including defined contribution plans, and expected to contribute $394 million in
2012. Net pension obligations totaled $2.8 billion at the end of 2011, including
$569 million of unfunded plans.

Rating concerns are mitigated by BBD's diversification and strong market
positions in the aerospace and transportation businesses and BA's portfolio of
commercial aircraft and large business jets, which the company has continued to
refresh and should position it to remain competitive when the market recovers.

BA's largest and most important development program is the Cseries, which
targets the 100-149 seat segment. BA's ability to recoup its investment and
establish a competitive position in the segment will require effective
execution, performance of new technologies, and sufficient orders. There are
currently 148 firm orders for the CSeries; this is well below BBD's target of
300 orders and 30 customers by the time the CSeries enters service. The level of
new orders during the next 12-18 months will be important for the success of the
aircraft and BBD's ability to develop a viable market for the aircraft. Other
development programs include the Learjet 85 and Global 7000 and 8000 aircraft
scheduled for entry into service in 2013 and 2016-2017, respectively.

BBD's liquidity at Sept. 30, 2012 included approximately $2.1 billion of cash
and availability under a three-year $750 million bank revolver that matures in
2015. In addition, BT has a EUR500 million revolver that also matures in 2015.
Both facilities have been unused. BA and BT also have LC facilities. In addition
to the two committed facilities, BBD uses other facilities including a
performance security guarantee (PSG) facility that is renewed annually as well
as bilateral agreements and bilateral facilities with insurance companies. BA
uses committed sale and leaseback facilities ($215 million outstanding at Sept.
30, 2012) to help finance its trade-in inventory of used business aircraft. In
addition, BT uses off-balance-sheet, non-recourse factoring facilities in Europe
under which $1,049 million was outstanding.

The bank facilities contain various leverage and liquidity requirements for both
BA and BT which remained in compliance at Sept. 30, 2012. Minimum required
liquidity at the end of each quarter is $500 million at BA and EUR600 million at
BT. BBD does not disclose required levels for other covenants. In November 2012,
BBD amended the $1,350 million facility, including the $750 million revolver and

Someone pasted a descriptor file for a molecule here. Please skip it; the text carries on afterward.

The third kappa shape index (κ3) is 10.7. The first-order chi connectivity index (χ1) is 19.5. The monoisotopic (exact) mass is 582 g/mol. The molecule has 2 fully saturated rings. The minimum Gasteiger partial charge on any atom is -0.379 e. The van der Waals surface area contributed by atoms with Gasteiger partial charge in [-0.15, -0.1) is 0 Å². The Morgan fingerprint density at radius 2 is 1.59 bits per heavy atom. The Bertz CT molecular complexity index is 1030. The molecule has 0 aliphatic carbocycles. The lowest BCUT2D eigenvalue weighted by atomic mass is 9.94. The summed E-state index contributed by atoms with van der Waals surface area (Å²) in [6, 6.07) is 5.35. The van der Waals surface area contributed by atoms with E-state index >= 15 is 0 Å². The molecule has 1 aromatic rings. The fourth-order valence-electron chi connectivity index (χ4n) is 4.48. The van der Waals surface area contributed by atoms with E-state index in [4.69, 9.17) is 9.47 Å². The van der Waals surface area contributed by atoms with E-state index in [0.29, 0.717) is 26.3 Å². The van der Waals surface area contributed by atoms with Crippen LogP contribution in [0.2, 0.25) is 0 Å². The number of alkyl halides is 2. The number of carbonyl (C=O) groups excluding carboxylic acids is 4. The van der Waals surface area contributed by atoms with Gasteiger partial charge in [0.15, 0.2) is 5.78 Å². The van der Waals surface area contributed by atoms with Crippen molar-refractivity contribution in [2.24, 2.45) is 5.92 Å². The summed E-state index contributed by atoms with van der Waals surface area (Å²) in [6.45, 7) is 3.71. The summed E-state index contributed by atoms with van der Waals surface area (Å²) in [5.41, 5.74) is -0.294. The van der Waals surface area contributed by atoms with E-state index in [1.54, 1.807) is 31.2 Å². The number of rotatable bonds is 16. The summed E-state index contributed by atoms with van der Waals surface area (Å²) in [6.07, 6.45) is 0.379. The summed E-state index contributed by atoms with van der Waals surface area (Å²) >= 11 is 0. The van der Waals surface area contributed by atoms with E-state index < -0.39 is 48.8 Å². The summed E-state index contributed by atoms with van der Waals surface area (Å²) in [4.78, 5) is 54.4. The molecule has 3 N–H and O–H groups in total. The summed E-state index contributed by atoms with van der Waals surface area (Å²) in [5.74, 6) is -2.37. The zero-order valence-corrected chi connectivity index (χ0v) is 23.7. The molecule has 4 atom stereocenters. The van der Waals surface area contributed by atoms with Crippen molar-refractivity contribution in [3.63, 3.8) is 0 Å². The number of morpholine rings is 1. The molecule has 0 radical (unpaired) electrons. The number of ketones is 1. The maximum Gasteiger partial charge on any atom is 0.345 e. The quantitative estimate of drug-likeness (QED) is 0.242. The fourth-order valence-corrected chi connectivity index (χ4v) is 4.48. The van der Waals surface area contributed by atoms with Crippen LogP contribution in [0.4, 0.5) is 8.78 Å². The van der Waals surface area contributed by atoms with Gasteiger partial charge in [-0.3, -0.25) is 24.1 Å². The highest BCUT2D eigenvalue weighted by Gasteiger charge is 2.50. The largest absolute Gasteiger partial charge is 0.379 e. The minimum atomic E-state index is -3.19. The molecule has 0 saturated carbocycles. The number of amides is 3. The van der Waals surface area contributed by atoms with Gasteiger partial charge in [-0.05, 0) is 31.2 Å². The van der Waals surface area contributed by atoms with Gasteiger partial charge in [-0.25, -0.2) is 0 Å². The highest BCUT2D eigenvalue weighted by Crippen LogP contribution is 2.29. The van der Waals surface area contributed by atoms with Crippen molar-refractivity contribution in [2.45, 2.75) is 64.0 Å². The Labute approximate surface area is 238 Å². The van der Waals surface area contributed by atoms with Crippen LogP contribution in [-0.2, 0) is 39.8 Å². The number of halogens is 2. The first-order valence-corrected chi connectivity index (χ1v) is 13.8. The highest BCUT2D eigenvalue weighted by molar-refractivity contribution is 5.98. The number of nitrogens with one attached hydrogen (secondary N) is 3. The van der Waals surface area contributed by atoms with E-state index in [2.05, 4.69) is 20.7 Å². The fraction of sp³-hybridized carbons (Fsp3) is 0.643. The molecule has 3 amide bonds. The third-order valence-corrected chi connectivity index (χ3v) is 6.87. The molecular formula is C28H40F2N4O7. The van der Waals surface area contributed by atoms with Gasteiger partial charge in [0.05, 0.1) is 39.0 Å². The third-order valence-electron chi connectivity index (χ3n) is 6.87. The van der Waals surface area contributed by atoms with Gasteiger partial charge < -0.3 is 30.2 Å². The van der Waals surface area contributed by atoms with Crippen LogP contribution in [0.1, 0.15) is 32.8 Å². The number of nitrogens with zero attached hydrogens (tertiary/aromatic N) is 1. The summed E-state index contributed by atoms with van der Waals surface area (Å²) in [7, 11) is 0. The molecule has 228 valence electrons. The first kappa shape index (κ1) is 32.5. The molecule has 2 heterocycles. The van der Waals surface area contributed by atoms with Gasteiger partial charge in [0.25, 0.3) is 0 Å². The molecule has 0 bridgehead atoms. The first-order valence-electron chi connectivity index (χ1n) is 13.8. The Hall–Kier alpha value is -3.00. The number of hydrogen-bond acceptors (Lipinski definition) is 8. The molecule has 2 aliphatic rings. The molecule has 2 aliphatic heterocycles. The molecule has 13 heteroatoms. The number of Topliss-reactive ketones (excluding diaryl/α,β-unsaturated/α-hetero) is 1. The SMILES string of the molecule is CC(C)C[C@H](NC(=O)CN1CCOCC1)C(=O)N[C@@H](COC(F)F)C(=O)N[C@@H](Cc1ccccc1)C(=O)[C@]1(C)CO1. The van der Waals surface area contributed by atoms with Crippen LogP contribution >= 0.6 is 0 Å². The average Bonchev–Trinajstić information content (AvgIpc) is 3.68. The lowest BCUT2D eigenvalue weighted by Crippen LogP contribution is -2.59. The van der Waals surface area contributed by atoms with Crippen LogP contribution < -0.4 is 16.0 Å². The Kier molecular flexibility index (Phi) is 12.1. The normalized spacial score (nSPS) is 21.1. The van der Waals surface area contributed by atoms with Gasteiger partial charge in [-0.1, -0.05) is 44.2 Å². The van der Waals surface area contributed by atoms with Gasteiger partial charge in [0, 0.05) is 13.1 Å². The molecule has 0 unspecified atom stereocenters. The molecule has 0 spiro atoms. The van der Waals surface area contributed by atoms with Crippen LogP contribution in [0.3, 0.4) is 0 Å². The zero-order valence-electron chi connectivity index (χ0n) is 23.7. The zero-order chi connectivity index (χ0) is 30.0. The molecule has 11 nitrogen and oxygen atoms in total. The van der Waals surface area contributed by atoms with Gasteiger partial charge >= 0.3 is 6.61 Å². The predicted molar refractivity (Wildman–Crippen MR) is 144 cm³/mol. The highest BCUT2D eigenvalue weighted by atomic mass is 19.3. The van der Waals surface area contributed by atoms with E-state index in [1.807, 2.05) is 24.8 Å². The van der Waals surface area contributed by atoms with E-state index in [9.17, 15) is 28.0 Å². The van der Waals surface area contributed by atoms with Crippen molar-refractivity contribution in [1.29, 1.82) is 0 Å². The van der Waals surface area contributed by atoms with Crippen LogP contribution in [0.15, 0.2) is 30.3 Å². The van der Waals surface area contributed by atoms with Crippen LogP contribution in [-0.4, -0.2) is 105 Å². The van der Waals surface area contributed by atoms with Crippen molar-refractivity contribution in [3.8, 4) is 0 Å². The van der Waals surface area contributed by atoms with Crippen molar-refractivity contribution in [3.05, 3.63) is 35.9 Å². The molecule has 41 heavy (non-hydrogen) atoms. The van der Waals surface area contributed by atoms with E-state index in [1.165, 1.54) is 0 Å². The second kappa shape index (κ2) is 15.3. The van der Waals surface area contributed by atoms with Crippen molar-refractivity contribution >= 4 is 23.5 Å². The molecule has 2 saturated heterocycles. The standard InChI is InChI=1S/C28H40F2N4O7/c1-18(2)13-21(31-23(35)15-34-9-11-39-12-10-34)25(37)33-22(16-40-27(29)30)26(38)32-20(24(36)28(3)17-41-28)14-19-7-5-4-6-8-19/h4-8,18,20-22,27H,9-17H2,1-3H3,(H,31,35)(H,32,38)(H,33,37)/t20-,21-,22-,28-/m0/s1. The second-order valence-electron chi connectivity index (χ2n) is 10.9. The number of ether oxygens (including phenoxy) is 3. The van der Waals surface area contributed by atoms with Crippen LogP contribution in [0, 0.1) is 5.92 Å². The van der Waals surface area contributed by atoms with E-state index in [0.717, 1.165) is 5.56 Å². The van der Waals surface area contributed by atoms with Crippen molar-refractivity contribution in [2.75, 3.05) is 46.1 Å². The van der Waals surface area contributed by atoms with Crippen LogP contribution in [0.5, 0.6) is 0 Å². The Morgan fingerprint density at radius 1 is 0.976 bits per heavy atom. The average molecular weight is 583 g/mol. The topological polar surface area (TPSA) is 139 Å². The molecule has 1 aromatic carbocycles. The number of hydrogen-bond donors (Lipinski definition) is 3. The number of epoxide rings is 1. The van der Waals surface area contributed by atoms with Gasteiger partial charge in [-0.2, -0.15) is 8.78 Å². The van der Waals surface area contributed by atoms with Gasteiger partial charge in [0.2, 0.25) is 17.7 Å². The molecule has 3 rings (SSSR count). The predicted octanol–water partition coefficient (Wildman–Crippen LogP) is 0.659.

a $600 million LC facility, to provide greater near-term flexibility under the
leverage covenant. The amendment mitigates potential concerns about covenant
compliance if BBD's results or liquidity weaken further.

Liquidity is offset by current debt maturities that totaled $46 million at Sept.
30, 2012. Annual maturities are limited to less than $200 million until November
2016 when EUR785 million of 7.25% notes come due. In addition to debt
maturities, BBD had $520 million of other current financial liabilities
including refundable government advances, sale and leaseback obligations, lease
subsidies and other items.


Positive: A positive rating action is unlikely until FCF stabilizes, but future
developments that may, individually or collectively, lead to higher ratings

--Orders and deliveries improve at BA;
--The CSeries program is executed successfully;
--BT resolves its operating challenges as expected;
--FCF improves materially as development spending for aerospace programs begins
to wind down.

Negative: Future developments that may, individually or collectively, lead to a
negative rating action include:

--The CSeries encounters material delays or increased costs;
--Commercial and business jet markets experience an extended period of weak
--FCF fails to improve at BT.

Fitch currently rates BBD as follows:

Bombardier, Inc.
--IDR 'BB';
--Senior unsecured revolving credit facility 'BB';
--Senior unsecured debt 'BB';
--Preferred stock 'B+'.

The ratings affect approximately $5.6 billion of debt at Sept. 30, 2012
including sale and leaseback obligations. The amount is before adjustments for
$347 million of preferred stock, which Fitch gives 50% equity interest, and the
exclusion of adjustments for interest swaps reported in long-term debt as the
adjustments are expected to be reversed over time.

Additional information is available at 'www.fitchratings.com'. The ratings above
were solicited by, or on behalf of, the issuer, and therefore, Fitch has been
compensated for the provision of the ratings.

Applicable Criteria and Related Research:
--'Corporate Rating Methodology', Aug. 8, 2012;
--'Parent and Subsidiary Rating Linkage', Aug. 8, 2012;
--'Treatment and Notching of Hybrids in Nonfinancial Corporate and REIT Credit
Analysis', Dec. 13, 2012;
--'2013 Outlook: Global Aerospace and Defense', Dec. 21, 2012.

Applicable Criteria and Related Research:
Corporate Rating Methodology
Parent and Subsidiary Rating Linkage
Treatment and Notching of Hybrids in Nonfinancial Corporate and REIT Credit
2013 Outlook: Global Aerospace and Defense